Studying in Germany

Explore the range of opportunities while being a student in Germany


Germany is an excellent place to attend university. German degree programs have recognized the world over for their excellence in terms of both teaching and research. International students can choose to study at a public or private university and also choose between a traditional University or a University of Applied Sciences.

 

Tips on studying in Germany

1. Find the right course

There are more than 380 universities in Germany, offering some 17,000 study programs in total. Choosing the best location and the most suitable study program are both essential considerations. Do you want to live in a city or a small town? Would you like to study a practical course with a work placement? Would you like to study at a university with a large international population? Make sure you undertake plenty of research before you make your application.

2. Get the university application right

Thoroughly research what the university wants in the way of entry-level requirements. When you make your application to the university make sure you have included everything you need, including proof of qualifications. Consider using the UniAssist service to help with your application.

3. Learn German

Although there are some degrees offered in English, most courses are taught in German and require students to have a certain proficiency in the language before they can apply. Learning German first is therefore advisable. There are many language schools in Germany which offer short courses. Your university may also offer a preparatory German course which you will be able to undertake before embarking on your studies. Learning German won’t just help you with the degree, but will help you make the most of living in Germany.

4. Prepare everything you need for the student visa

A Student Visa is essential for studying in Germany. The easiest way to be approved for a visa is to ensure you have all the paperwork ready, well in advance of your visa appointment. As well as ID and photos you will need the following:

5. Arrange your blocked account & current account

As mentioned above, you will need to have your blocked account set up in order to gain your student visa. DeGiS can offer impartial comparisons of blocked account providers. You can then set this up online with the help of dedicated relocation service. Make sure you’re ready to deposit sufficient funds for your living costs, the requirement as of 2020 is 10,236 for one year. A blocked account will only allow you to withdraw 853 a month. If you want to earn supplemental wages when studying and have a card for day-to-day purchases, you will also need a German current account. A current account will be also useful for you to be able to receive monthly transfers from your blocked account. You can set up a current account in any of the German banks, some of them are offering special student offers.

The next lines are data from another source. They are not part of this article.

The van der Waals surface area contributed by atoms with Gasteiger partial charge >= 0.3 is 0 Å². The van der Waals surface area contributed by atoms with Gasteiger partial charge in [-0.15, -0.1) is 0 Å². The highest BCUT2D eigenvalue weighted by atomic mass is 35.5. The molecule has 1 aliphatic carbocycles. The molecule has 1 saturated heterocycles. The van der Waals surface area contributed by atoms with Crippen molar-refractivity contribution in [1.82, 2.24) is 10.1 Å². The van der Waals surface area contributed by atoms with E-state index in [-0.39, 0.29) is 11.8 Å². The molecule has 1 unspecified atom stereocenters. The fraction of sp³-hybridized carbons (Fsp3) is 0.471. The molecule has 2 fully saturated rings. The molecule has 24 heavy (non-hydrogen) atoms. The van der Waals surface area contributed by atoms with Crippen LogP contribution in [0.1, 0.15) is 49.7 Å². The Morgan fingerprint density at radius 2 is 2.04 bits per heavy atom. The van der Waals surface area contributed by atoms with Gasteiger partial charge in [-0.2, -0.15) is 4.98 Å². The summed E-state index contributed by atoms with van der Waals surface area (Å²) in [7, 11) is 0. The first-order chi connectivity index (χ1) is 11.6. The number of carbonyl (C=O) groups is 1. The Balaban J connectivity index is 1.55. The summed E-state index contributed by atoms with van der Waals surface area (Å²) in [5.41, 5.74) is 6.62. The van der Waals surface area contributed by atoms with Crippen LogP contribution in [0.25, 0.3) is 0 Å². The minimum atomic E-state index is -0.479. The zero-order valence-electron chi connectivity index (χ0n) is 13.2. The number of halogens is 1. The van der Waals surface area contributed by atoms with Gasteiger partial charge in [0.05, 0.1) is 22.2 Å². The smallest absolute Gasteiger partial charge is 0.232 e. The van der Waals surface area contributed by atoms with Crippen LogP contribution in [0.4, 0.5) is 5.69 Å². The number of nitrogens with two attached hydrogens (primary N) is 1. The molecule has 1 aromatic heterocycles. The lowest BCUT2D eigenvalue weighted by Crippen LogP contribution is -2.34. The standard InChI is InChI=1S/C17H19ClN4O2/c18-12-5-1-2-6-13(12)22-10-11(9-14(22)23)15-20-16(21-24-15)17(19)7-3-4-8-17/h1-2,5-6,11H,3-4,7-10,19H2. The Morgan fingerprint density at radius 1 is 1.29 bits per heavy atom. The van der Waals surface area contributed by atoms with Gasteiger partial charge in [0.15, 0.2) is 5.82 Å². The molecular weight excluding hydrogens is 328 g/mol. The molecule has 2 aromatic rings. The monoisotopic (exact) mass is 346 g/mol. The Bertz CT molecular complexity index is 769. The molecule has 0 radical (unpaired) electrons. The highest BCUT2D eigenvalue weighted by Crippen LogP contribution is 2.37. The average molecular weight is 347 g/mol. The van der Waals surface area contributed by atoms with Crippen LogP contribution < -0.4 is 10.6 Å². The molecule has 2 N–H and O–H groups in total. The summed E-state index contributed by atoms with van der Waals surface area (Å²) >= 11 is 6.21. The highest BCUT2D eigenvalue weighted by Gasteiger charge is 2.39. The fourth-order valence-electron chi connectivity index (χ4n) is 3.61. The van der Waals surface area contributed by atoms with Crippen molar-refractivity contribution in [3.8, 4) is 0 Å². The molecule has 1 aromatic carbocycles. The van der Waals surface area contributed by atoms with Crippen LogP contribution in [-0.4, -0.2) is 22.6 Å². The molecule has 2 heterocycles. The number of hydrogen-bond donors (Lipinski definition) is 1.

6. Arrange health insurance in advance

Healthcare insurance is mandatory for all residents in Germany. Like the blocked account, it’s best to do this in advance with the help of a digital relocation service. There are different levels of health insurance available. Some of the largest public providers include TKBARMERAOK, and DAK, all of which cater to students from other countries. Private options are available for those studying at a PhD or guest scientist level.

7. Arrange accommodation beforehand

Studying in a new country is exciting, and you will be at a huge advantage if you have already arranged your accommodation. First-year Bachelor students may be able to secure university accommodation, whilst those in the second or third years or those undertaking a Master’s or PhD will need to find a private rental. Consider living with a family, which is lower in cost and often includes food. A flatshare is also lower in cost than renting an entire property. Be sure to check in with your university administrators who may have advice on securing affordable housing.

8. Make new friends

Moving to a new country can feel daunting, but German universities are usually thriving with social groups and societies where you can meet like-minded people. Whether you’re interested in meeting your fellow countrymen or perhaps making friends with those who are interested in a certain sport, in politics or in hobbies such as chess, student societies are an easy way to make new friends. Check your university noticeboard too – there will be clubs and groups to help you begin meeting people.

9. Get a scholarship

If you or your parents do not have the necessary funds to pay for your living costs, then a scholarship could make a real difference to you. There are numerous scholarships available, some of which are not means funded such as the DeutschlandStipendium. Other opportunities include the Heinrich Boll Foundation Scholarships for political students, or Erasmus Scholarships and DAAD for international students. With so many available, it is definitely worth looking into, as the finances can be put towards living costs or study expenses.